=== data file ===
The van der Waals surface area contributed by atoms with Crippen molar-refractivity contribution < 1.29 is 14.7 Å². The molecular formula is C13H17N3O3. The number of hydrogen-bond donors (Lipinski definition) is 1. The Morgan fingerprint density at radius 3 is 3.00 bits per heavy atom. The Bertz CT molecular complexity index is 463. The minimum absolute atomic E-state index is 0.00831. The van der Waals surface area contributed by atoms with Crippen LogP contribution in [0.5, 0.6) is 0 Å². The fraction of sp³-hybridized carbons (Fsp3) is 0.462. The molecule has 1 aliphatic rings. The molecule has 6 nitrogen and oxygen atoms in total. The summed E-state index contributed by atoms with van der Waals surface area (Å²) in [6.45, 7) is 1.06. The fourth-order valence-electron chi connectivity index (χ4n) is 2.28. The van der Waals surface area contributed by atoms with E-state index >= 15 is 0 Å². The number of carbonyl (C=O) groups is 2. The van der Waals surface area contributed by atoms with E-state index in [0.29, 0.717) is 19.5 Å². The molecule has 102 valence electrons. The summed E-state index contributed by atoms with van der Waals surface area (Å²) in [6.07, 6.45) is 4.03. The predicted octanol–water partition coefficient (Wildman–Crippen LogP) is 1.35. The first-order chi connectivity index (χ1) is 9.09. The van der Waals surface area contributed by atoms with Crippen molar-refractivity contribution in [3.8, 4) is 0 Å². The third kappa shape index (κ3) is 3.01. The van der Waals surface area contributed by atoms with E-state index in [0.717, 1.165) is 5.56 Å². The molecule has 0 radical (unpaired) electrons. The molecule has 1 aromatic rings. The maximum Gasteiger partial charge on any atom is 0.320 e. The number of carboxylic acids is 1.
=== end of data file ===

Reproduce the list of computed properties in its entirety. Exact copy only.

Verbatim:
The van der Waals surface area contributed by atoms with Crippen molar-refractivity contribution < 1.29 is 14.7 Å². The molecular formula is C13H17N3O3. The number of hydrogen-bond donors (Lipinski definition) is 1. The Morgan fingerprint density at radius 3 is 3.00 bits per heavy atom. The Bertz CT molecular complexity index is 463. The minimum absolute atomic E-state index is 0.00831. The van der Waals surface area contributed by atoms with Crippen LogP contribution in [0.5, 0.6) is 0 Å². The fraction of sp³-hybridized carbons (Fsp3) is 0.462. The molecule has 1 aliphatic rings. The molecule has 6 nitrogen and oxygen atoms in total. The summed E-state index contributed by atoms with van der Waals surface area (Å²) in [6.45, 7) is 1.06. The fourth-order valence-electron chi connectivity index (χ4n) is 2.28. The van der Waals surface area contributed by atoms with E-state index >= 15 is 0 Å². The number of carbonyl (C=O) groups is 2. The van der Waals surface area contributed by atoms with E-state index in [0.29, 0.717) is 19.5 Å². The molecule has 102 valence electrons. The summed E-state index contributed by atoms with van der Waals surface area (Å²) in [6.07, 6.45) is 4.03. The predicted octanol–water partition coefficient (Wildman–Crippen LogP) is 1.35. The first-order chi connectivity index (χ1) is 9.09. The van der Waals surface area contributed by atoms with Crippen molar-refractivity contribution in [3.8, 4) is 0 Å². The third kappa shape index (κ3) is 3.01. The van der Waals surface area contributed by atoms with E-state index in [0.717, 1.165) is 5.56 Å². The molecule has 0 radical (unpaired) electrons. The molecule has 1 aromatic rings. The maximum Gasteiger partial charge on any atom is 0.320 e. The number of carboxylic acids is 1.